Ava, a sweet and gentle golden retriever mix, crouched in a pile of straw, attempting to shield her last remaining puppy. As a man reached into her wire cage, she shied away, unsure of what was to come next. Once she was securely in her rescuer’s arms, she finally relaxed and received a kiss on the top of her head.
“She’s really soft and fluffy. She’s going to be really popular,” her rescuer said in a live video on Facebook. “I think she’s going to make a great family member for someone.”
UPDATE: Our Animal Rescue Team is LIVE saving more than 170 dogs suffering on a South Korean dog meat farm!
Posted by Humane Society International on Monday, November 27, 2017
Ava is one of 170 dogs in the process of being rescued after Humane Society International (HSI) negotiated the shutdown of one of South Korea’s notorious dog meat farms. The dogs living on the farm had spent their short lives in filthy wire cages, exposed to the elements, with little access to food or water.
“We found many dogs with eye and skin infections, as well as sores on their paws from having to walk on the [wire] cage floors,” Raúl Arce-Contreras, public relations manager for HSI, told The Dodo.
The shutdown is coming just as area temperatures drop, saving the dogs from further suffering in the freezing November weather — which could have meant death for some of them.
The farm, located near the northeastern city of Namyangju, is just one among the hundreds of dog meat operations tucked away in the scenic country hillsides. The Animal Welfare Institute estimates that as many as 2 million dogs are slaughtered each year as part of this unregulated industry in South Korea.
The farm’s shutdown is part of a greater push to end the dog meat trade in Asia, largely fueled by younger South Koreans and advocacy groups like HSI. As demand for dog meat decreases in popularity among younger generations, some farmers are looking for a way out of the cruel work.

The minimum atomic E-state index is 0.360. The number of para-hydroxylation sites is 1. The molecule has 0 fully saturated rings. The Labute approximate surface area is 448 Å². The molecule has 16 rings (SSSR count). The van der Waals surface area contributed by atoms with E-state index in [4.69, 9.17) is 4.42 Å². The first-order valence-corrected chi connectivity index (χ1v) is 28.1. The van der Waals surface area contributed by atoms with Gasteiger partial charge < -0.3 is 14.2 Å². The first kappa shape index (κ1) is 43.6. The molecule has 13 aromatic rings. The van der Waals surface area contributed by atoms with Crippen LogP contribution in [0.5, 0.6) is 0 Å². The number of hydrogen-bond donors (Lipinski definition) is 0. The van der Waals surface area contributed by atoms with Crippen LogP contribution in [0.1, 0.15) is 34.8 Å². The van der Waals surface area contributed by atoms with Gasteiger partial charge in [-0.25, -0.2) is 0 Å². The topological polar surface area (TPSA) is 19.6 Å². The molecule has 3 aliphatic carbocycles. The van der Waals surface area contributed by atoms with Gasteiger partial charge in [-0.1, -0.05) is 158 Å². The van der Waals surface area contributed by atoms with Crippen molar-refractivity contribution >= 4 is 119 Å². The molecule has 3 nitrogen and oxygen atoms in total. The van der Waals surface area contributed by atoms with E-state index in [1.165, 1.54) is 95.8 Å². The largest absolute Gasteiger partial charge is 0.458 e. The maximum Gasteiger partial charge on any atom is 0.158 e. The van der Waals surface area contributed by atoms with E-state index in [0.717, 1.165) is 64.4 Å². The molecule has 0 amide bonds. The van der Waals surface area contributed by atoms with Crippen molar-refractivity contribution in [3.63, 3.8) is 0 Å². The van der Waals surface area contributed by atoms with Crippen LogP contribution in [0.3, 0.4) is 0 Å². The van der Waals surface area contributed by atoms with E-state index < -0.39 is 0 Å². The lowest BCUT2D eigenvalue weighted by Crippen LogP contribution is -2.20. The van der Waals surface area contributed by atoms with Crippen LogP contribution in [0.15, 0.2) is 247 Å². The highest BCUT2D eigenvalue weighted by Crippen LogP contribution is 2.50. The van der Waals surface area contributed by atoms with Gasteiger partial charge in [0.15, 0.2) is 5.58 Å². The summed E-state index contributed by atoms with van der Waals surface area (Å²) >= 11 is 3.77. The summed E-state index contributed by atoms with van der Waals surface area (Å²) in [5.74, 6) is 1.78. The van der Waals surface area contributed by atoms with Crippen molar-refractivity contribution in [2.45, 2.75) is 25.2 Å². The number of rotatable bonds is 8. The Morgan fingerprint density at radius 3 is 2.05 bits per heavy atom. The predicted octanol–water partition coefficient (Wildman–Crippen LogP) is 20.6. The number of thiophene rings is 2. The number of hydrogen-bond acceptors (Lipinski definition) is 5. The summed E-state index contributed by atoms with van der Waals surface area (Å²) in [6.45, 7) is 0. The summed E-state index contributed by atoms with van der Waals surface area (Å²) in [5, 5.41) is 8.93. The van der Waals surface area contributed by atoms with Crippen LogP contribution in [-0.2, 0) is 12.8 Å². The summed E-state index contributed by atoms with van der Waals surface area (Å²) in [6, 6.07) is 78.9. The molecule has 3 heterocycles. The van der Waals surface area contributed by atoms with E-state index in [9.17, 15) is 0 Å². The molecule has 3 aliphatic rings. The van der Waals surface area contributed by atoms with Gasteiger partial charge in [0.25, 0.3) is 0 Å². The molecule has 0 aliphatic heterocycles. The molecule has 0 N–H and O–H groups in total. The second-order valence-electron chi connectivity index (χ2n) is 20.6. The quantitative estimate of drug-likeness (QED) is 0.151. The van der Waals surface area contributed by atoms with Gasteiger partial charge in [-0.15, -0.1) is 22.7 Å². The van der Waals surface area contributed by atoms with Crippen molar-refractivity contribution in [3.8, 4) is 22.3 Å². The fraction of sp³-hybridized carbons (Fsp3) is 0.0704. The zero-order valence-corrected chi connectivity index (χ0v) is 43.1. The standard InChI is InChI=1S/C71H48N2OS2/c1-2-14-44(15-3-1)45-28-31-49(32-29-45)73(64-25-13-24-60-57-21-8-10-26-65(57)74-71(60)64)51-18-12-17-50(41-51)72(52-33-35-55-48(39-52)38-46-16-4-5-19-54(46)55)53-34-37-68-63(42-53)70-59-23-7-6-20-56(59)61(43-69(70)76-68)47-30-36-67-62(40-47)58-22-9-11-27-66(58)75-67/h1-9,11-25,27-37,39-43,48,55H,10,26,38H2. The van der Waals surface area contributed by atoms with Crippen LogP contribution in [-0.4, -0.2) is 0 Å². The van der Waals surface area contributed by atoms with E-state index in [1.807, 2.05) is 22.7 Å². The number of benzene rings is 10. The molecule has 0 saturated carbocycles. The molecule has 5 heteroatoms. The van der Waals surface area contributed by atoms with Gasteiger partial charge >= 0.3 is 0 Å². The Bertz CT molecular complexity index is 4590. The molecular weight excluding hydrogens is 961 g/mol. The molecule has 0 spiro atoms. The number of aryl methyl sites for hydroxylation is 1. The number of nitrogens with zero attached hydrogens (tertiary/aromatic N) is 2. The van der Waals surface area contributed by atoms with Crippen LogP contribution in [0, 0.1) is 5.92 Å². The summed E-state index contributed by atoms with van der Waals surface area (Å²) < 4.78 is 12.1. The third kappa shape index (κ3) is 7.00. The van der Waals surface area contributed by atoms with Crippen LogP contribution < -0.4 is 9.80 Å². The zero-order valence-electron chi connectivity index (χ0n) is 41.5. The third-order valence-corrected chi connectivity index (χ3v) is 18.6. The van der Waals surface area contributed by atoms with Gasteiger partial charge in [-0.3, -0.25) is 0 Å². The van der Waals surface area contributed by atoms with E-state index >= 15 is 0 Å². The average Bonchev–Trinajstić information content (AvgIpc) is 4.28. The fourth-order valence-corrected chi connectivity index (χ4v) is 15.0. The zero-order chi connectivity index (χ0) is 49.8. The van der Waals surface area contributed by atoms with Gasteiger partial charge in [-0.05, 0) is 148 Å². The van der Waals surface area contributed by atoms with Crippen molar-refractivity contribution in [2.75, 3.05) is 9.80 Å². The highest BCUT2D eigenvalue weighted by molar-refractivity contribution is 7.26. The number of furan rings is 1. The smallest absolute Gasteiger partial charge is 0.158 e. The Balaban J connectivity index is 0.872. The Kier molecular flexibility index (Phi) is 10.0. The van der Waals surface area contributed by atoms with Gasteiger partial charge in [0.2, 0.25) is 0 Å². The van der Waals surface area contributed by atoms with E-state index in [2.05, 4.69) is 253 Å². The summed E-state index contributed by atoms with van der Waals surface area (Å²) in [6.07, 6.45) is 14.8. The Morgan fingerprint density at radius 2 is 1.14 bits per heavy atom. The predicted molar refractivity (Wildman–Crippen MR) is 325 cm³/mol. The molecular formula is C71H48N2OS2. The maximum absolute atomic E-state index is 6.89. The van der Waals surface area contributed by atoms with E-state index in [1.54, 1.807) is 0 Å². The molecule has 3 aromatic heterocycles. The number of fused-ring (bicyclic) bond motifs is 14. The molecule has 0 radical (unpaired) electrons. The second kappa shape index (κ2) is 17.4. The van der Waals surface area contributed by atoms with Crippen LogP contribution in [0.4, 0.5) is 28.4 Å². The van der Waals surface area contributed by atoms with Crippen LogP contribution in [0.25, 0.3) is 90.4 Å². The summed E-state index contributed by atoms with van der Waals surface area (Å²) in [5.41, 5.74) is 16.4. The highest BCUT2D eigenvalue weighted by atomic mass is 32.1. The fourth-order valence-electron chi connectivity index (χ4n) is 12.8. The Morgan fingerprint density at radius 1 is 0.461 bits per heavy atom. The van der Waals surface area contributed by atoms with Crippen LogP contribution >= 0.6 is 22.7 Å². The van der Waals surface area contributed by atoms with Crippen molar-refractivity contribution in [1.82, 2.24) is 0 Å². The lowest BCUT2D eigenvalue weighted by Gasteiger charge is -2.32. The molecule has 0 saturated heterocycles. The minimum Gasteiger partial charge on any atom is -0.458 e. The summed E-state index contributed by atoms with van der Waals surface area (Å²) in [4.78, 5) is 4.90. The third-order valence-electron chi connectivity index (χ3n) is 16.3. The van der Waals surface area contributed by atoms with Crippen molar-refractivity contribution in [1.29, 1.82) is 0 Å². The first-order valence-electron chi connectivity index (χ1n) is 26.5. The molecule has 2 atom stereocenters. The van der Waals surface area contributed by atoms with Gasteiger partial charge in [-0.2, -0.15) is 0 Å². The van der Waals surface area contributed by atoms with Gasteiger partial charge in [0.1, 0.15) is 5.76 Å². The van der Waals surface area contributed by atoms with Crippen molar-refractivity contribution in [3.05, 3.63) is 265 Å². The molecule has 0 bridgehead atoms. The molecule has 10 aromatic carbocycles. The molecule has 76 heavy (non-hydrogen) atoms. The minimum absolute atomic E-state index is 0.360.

“HSI was introduced to the current farmer by a previous farmer we worked with in closing his farm,” Arce-Contreras explained. “Our discussion with this farmer began in early October, but was not solidified until later with a contract for the closure.”
HSI lends a helping hand to farmers who agree to a close their dog farms, working with them to transition to alternative and more humane livelihoods, along with providing the startup capital needed to get their businesses off the ground.
“In the past farmers have turned to growing fruits and vegetables on their land. Others have gone into the water distribution trade and the scrap metal business,” Arce-Contreras explained. “HSI follows up with every farmer to ensure they are no longer raising dogs for the meat trade, as part of their agreement. The latest farmer is going into the construction business while converting his land to grow vegetables.”
After a lifetime of deprivation, the dogs removed from the meat farm will finally know what it is to be loved and cared for — they just have to travel a few thousand miles first.
After the dogs are assessed, the majority will be transported to the U.S. and Canada, and 13 of them will travel to the UK, where they’ll have a greater chance of finding real homes. Due to limited transport space on airlines, the complete removal of all 170 dogs is expected to take three weeks.
Ava and her fellow golden retriever friends will be heading to Delaware Valley Golden Retriever Rescue, where they will soon be available for adoption. For Ava, a second chance at life means everything, and there is no doubt whatever loving family she joins will be lucky to have her.
If you’re interested in adopting Ava or a dog like her, visit Delaware Valley Golden Retriever Rescue or contact Humane Society International. You can also help fight the dog meat trade in South Korea, China, Indonesia and India by visiting the Humane Society International’s website for more information and ways to donate.